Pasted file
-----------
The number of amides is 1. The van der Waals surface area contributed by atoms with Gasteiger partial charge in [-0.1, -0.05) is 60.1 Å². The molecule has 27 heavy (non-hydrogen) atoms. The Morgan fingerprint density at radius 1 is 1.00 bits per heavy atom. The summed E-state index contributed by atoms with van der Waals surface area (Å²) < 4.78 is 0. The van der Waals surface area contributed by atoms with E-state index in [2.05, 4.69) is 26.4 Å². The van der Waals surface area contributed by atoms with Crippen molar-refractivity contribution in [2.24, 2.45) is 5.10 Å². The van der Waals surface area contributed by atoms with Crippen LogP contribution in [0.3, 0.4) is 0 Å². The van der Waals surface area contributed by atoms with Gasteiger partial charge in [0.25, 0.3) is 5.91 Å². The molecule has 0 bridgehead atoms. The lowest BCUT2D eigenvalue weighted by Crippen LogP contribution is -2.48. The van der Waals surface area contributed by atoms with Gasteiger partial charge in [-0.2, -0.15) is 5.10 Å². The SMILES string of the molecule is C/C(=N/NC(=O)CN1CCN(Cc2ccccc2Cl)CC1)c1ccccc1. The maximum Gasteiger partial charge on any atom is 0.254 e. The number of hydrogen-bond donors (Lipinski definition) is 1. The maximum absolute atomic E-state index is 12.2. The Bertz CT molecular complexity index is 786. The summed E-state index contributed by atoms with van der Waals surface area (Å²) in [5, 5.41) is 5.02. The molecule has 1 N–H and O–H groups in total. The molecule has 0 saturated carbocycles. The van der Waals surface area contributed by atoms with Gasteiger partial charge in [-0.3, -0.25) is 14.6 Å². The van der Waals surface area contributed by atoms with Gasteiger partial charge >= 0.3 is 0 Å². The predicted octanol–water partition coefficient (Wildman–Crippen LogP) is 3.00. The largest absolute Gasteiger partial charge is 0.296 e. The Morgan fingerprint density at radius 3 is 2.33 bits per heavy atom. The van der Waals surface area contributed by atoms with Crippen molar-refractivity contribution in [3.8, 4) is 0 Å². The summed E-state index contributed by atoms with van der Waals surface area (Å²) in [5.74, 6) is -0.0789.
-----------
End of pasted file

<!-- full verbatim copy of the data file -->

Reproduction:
The number of amides is 1. The van der Waals surface area contributed by atoms with Gasteiger partial charge in [-0.1, -0.05) is 60.1 Å². The molecule has 27 heavy (non-hydrogen) atoms. The Morgan fingerprint density at radius 1 is 1.00 bits per heavy atom. The summed E-state index contributed by atoms with van der Waals surface area (Å²) < 4.78 is 0. The van der Waals surface area contributed by atoms with E-state index in [2.05, 4.69) is 26.4 Å². The van der Waals surface area contributed by atoms with Crippen molar-refractivity contribution in [2.24, 2.45) is 5.10 Å². The van der Waals surface area contributed by atoms with Crippen LogP contribution in [0.3, 0.4) is 0 Å². The van der Waals surface area contributed by atoms with Gasteiger partial charge in [0.25, 0.3) is 5.91 Å². The molecule has 0 bridgehead atoms. The lowest BCUT2D eigenvalue weighted by Crippen LogP contribution is -2.48. The van der Waals surface area contributed by atoms with Gasteiger partial charge in [-0.2, -0.15) is 5.10 Å². The SMILES string of the molecule is C/C(=N/NC(=O)CN1CCN(Cc2ccccc2Cl)CC1)c1ccccc1. The maximum Gasteiger partial charge on any atom is 0.254 e. The number of hydrogen-bond donors (Lipinski definition) is 1. The maximum absolute atomic E-state index is 12.2. The Bertz CT molecular complexity index is 786. The summed E-state index contributed by atoms with van der Waals surface area (Å²) in [5, 5.41) is 5.02. The molecule has 1 N–H and O–H groups in total. The molecule has 0 saturated carbocycles. The van der Waals surface area contributed by atoms with Gasteiger partial charge in [-0.3, -0.25) is 14.6 Å². The van der Waals surface area contributed by atoms with Gasteiger partial charge >= 0.3 is 0 Å². The predicted octanol–water partition coefficient (Wildman–Crippen LogP) is 3.00. The largest absolute Gasteiger partial charge is 0.296 e. The Morgan fingerprint density at radius 3 is 2.33 bits per heavy atom. The van der Waals surface area contributed by atoms with Crippen molar-refractivity contribution in [3.8, 4) is 0 Å². The summed E-state index contributed by atoms with van der Waals surface area (Å²) in [5.74, 6) is -0.0789.